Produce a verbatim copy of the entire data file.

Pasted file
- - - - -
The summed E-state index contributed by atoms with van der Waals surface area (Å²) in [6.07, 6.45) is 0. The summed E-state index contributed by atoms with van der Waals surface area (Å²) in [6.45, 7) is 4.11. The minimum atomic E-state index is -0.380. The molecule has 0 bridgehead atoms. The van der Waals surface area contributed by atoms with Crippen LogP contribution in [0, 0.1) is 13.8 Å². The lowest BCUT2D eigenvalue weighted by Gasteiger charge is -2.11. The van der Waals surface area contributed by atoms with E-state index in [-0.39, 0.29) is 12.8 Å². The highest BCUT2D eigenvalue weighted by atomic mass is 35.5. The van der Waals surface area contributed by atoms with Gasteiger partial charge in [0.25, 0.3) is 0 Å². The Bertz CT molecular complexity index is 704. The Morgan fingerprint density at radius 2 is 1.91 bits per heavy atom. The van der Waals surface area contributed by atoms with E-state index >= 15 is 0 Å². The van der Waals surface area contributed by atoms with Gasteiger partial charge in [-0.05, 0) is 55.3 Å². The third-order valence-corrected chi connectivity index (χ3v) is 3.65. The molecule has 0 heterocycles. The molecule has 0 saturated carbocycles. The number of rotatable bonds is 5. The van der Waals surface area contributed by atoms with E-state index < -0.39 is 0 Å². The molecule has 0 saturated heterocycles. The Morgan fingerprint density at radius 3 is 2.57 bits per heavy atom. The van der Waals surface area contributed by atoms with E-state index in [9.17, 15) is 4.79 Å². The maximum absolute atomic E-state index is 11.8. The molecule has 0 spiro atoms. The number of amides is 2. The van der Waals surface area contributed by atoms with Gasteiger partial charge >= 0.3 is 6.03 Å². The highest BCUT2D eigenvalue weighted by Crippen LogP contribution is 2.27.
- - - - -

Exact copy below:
The summed E-state index contributed by atoms with van der Waals surface area (Å²) in [6.07, 6.45) is 0. The summed E-state index contributed by atoms with van der Waals surface area (Å²) in [6.45, 7) is 4.11. The minimum atomic E-state index is -0.380. The molecule has 0 bridgehead atoms. The van der Waals surface area contributed by atoms with Crippen LogP contribution in [0, 0.1) is 13.8 Å². The lowest BCUT2D eigenvalue weighted by Gasteiger charge is -2.11. The van der Waals surface area contributed by atoms with E-state index in [-0.39, 0.29) is 12.8 Å². The highest BCUT2D eigenvalue weighted by atomic mass is 35.5. The van der Waals surface area contributed by atoms with Gasteiger partial charge in [0.25, 0.3) is 0 Å². The Bertz CT molecular complexity index is 704. The Morgan fingerprint density at radius 2 is 1.91 bits per heavy atom. The van der Waals surface area contributed by atoms with E-state index >= 15 is 0 Å². The van der Waals surface area contributed by atoms with Gasteiger partial charge in [-0.05, 0) is 55.3 Å². The third-order valence-corrected chi connectivity index (χ3v) is 3.65. The molecule has 0 heterocycles. The molecule has 0 saturated carbocycles. The number of rotatable bonds is 5. The van der Waals surface area contributed by atoms with E-state index < -0.39 is 0 Å². The molecule has 0 saturated heterocycles. The Morgan fingerprint density at radius 3 is 2.57 bits per heavy atom. The van der Waals surface area contributed by atoms with E-state index in [9.17, 15) is 4.79 Å². The maximum absolute atomic E-state index is 11.8. The molecule has 0 spiro atoms. The number of amides is 2. The van der Waals surface area contributed by atoms with Gasteiger partial charge >= 0.3 is 6.03 Å². The highest BCUT2D eigenvalue weighted by Crippen LogP contribution is 2.27.